Assessing for Impact on Quality of Life in Patients with Psoriatic Arthritis

April 16, 2014
Elise Oberliesen

Psoriatic arthritis is often associated with sleep disturbances, depression, and other comorbidities that can adversely affect a patient's ability to perform activities of daily living.

Some studies suggest there may be a link between psoriatic arthritis (PsA) and comorbidities such as Crohn’s disease and cancer. However, cardiovascular disease, stroke, and diabetes show more established “connections” to PsA, according to a study published in 2010 in Current Rheumatology Reports.

It turns out some patients with PsA experience depression too, says Cleveland Clinic rheumatologist Elaine Husni, MD, MPH, who is also on the National Psoriasis Foundation Medical Board. She says that mental health issues can significantly impact a patient’s quality of life (QoL), depending on the severity of their PsA. The same is true with sleep disturbances, which also frequently occur in patients with psoriatic arthritis.

Physicians and other clinicians who treat patients with PsA should consider how the disease can interrupt a person’s overall QoL (eg, can they shower independently or go to the grocery store when the coffee creamer runs low?) when devising a treatment plan.

It’s a topic that Husni says is growing in popularity. “We’re increasingly aware of QoL measures that were not previously considered when asking patients about their symptoms.”

She says the federal government is currently funding several QoL studies to better understand its impact on the disease process. The Patient Centered Outcomes Research Institute (PCORI) is a major force behind that movement.

PCORI funds comparative clinical effectiveness research (CER), which “helps patients and their healthcare providers make better informed decisions by comparing different health care options to determine what works best for patients given their needs and circumstances,” says Bryan R. Luce, PhD, Chief Science Officer at PCORI.

This research assesses how different treatments, tests, and diagnostic strategies can help or hinder a patient’s ability to get dressed, drive, and perform other activities of daily living, which Luce says are “the outcomes that really matter to patients.” Plus, it tracks symptom reduction, mood, and pain levels to determine treatment efficacy.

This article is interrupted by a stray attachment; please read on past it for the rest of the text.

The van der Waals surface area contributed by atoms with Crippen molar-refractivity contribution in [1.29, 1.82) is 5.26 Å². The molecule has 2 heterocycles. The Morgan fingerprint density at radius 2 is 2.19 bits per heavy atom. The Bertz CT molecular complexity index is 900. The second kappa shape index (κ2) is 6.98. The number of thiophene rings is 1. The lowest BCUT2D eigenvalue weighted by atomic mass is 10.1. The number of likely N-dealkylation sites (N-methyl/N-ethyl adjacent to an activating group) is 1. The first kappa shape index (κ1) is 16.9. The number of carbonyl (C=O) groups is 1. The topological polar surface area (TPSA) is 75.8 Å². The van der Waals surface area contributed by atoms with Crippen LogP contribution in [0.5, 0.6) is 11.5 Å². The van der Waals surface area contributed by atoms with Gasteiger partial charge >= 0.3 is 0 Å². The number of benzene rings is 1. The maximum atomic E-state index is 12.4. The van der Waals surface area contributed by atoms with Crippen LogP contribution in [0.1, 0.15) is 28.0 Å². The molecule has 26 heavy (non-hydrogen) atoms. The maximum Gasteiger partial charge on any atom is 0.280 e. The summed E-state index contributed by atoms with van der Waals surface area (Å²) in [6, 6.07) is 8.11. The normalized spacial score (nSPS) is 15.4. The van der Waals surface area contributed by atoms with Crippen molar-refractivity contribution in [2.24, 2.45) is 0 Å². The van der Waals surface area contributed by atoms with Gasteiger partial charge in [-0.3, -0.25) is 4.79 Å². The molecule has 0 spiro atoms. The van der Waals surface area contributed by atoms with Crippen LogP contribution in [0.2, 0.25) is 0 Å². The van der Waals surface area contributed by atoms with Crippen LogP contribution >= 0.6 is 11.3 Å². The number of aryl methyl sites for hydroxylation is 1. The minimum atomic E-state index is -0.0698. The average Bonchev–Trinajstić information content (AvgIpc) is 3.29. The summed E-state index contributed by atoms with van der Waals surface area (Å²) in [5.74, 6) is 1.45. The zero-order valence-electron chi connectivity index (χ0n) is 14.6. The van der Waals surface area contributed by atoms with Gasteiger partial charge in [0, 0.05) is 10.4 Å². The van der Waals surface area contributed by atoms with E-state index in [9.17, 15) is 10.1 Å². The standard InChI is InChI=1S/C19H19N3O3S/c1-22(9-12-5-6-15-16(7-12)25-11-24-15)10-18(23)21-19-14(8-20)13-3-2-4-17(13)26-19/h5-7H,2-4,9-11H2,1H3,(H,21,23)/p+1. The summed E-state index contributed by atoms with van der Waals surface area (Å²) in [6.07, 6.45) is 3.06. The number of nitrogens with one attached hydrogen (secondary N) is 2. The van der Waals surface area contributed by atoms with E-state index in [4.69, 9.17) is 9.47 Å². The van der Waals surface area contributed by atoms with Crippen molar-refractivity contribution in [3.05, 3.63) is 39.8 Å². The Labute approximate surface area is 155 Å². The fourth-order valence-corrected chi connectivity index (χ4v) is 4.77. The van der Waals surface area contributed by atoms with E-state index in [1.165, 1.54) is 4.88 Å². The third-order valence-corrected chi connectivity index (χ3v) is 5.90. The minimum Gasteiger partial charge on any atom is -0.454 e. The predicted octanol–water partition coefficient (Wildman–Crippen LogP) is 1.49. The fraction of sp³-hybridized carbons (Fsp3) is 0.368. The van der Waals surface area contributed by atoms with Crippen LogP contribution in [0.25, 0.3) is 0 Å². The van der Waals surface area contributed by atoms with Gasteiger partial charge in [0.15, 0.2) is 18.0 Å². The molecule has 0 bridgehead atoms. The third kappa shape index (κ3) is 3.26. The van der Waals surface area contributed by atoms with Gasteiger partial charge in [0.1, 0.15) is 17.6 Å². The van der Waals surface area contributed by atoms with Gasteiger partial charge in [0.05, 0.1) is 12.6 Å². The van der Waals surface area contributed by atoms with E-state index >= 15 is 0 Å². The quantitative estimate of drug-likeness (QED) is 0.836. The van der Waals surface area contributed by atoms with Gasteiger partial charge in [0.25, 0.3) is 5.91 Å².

Although there is not much scientific literature about the connection between PsA and depression, Husni says there are more studies and research linking depression with psoriasis. And while it’s unclear exactly how the two are related, Husni says “With psoriasis there’s definitely more depression,” so she thinks it’s a good idea for physicians to screen for it.

When interviewing her patients with psoriasis or psoriatic arthritis, Husni asks them to talk about how things are going at work, in their personal lives, and with family. She says she is also on the lookout for sleep issues and mood changes.

“I tell my trainees they don’t need to address everything in one visit. This is something you keep in the back of your mind; when the patient’s more acute or dominant symptoms are controlled you can screen in subsequent visits,” says Husni.

Some patients hide their depression better than others. Some patients make radical behavior changes. So it takes a little detective work on the part of physicians to understand what’s really going on.

“Maybe a patient isn’t taking his or her medications or isn’t coming to appointments. Maybe that patient is depressed,” says Husni. She suggests that treating physicians go beyond the standard “joint exam” or “skin exam” and “feel empowered to ask the patient how they think their quality of life is impacted by the disease.”

Assess body language, like eye contact. It might be one of your best tools to spot whether something unusual is going on with a patient, says Husni.

Without adequate research funding it’s nearly impossible to uncover the biologic, genetic, and other mysteries often tangled up in the disease process. Thanks to funding from NIH and the American College of Rheumatology, University of Colorado researchers recently reported that “lung inflammation is one of the earliest signs of rheumatoid arthritis in some individuals.”

The report goes on to say, discoveries like these play a significant role in developing preventive measures for joint diseases like rheumatoid arthritis and psoriatic arthritis, and in improving mortality rates—all of which could help improve QoL.

While rheumatoid arthritis and psoriatic arthritis are different diseases, prevention still remains a top priority for both, says Kevin D. Deane, MD, associate professor of medicine in the division of rheumatology at the University of Colorado School of Medicine.

Deane says, as researchers learn more about the autoimmune system and disease-specific triggers within the body, it could advance diagnostic and treatment criteria that ultimately leads to better patient outcomes and quality of life.

While researchers can’t exactly link findings from rheumatoid arthritis to psoriatic arthritis, they can look for similarities.

“One possibility is that understanding how rheumatic diseases such as rheumatoid arthritis and psoriatic arthritis develop can help ultimately in preventing disease,” says Deane.